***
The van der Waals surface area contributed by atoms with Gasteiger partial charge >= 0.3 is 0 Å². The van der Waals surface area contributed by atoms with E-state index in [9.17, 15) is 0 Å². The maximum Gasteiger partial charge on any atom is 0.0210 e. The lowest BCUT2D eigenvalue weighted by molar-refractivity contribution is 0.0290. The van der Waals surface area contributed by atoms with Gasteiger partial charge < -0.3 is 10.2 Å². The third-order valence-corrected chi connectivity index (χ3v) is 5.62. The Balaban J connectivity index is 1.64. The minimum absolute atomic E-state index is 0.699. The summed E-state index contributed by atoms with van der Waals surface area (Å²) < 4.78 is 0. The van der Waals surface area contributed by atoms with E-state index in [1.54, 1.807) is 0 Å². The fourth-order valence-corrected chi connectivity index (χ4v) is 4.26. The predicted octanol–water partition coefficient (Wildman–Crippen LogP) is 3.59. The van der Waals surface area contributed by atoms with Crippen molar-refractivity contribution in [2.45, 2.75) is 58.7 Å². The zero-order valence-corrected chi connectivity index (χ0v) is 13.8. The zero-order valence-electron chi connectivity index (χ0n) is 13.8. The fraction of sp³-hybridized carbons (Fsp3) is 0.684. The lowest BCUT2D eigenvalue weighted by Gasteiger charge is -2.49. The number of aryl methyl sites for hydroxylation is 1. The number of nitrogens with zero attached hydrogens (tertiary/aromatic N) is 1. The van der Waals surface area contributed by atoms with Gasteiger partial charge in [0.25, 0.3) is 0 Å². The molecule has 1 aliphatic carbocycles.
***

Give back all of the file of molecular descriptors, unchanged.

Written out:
The van der Waals surface area contributed by atoms with Gasteiger partial charge >= 0.3 is 0 Å². The van der Waals surface area contributed by atoms with E-state index in [9.17, 15) is 0 Å². The maximum Gasteiger partial charge on any atom is 0.0210 e. The lowest BCUT2D eigenvalue weighted by molar-refractivity contribution is 0.0290. The van der Waals surface area contributed by atoms with Gasteiger partial charge < -0.3 is 10.2 Å². The third-order valence-corrected chi connectivity index (χ3v) is 5.62. The Balaban J connectivity index is 1.64. The minimum absolute atomic E-state index is 0.699. The summed E-state index contributed by atoms with van der Waals surface area (Å²) < 4.78 is 0. The van der Waals surface area contributed by atoms with E-state index in [1.54, 1.807) is 0 Å². The fourth-order valence-corrected chi connectivity index (χ4v) is 4.26. The predicted octanol–water partition coefficient (Wildman–Crippen LogP) is 3.59. The van der Waals surface area contributed by atoms with Crippen molar-refractivity contribution in [2.45, 2.75) is 58.7 Å². The zero-order valence-corrected chi connectivity index (χ0v) is 13.8. The zero-order valence-electron chi connectivity index (χ0n) is 13.8. The fraction of sp³-hybridized carbons (Fsp3) is 0.684. The lowest BCUT2D eigenvalue weighted by Gasteiger charge is -2.49. The number of aryl methyl sites for hydroxylation is 1. The number of nitrogens with zero attached hydrogens (tertiary/aromatic N) is 1. The van der Waals surface area contributed by atoms with Gasteiger partial charge in [0.25, 0.3) is 0 Å². The molecule has 1 aliphatic carbocycles.